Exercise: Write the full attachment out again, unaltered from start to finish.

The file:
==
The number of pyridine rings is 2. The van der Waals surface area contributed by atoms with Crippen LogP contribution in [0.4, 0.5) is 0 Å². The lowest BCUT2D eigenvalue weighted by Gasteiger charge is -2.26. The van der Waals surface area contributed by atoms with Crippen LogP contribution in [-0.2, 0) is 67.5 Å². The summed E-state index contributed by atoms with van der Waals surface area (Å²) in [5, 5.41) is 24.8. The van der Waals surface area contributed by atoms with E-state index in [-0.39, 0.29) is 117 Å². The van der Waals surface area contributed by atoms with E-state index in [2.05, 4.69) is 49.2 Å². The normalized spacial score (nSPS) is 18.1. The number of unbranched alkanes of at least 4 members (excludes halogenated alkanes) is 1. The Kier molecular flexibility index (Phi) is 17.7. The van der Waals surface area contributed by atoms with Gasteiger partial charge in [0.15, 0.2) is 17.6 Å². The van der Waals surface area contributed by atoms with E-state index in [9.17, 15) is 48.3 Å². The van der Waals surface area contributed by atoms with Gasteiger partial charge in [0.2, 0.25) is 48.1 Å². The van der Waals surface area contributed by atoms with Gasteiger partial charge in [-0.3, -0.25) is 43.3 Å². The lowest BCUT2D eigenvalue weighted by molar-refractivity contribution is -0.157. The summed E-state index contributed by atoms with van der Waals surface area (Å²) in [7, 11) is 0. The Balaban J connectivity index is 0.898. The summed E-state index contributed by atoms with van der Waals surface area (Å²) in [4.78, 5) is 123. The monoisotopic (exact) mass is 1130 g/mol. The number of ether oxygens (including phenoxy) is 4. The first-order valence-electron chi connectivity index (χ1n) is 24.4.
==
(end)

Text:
The number of pyridine rings is 2. The van der Waals surface area contributed by atoms with Crippen LogP contribution in [0.4, 0.5) is 0 Å². The lowest BCUT2D eigenvalue weighted by Gasteiger charge is -2.26. The van der Waals surface area contributed by atoms with Crippen LogP contribution in [-0.2, 0) is 67.5 Å². The summed E-state index contributed by atoms with van der Waals surface area (Å²) in [5, 5.41) is 24.8. The van der Waals surface area contributed by atoms with E-state index in [-0.39, 0.29) is 117 Å². The van der Waals surface area contributed by atoms with E-state index in [2.05, 4.69) is 49.2 Å². The normalized spacial score (nSPS) is 18.1. The number of unbranched alkanes of at least 4 members (excludes halogenated alkanes) is 1. The Kier molecular flexibility index (Phi) is 17.7. The van der Waals surface area contributed by atoms with Gasteiger partial charge in [0.15, 0.2) is 17.6 Å². The van der Waals surface area contributed by atoms with E-state index in [9.17, 15) is 48.3 Å². The van der Waals surface area contributed by atoms with Gasteiger partial charge in [0.2, 0.25) is 48.1 Å². The van der Waals surface area contributed by atoms with Gasteiger partial charge in [-0.3, -0.25) is 43.3 Å². The lowest BCUT2D eigenvalue weighted by molar-refractivity contribution is -0.157. The summed E-state index contributed by atoms with van der Waals surface area (Å²) in [7, 11) is 0. The Balaban J connectivity index is 0.898. The summed E-state index contributed by atoms with van der Waals surface area (Å²) in [4.78, 5) is 123. The monoisotopic (exact) mass is 1130 g/mol. The number of ether oxygens (including phenoxy) is 4. The first-order valence-electron chi connectivity index (χ1n) is 24.4.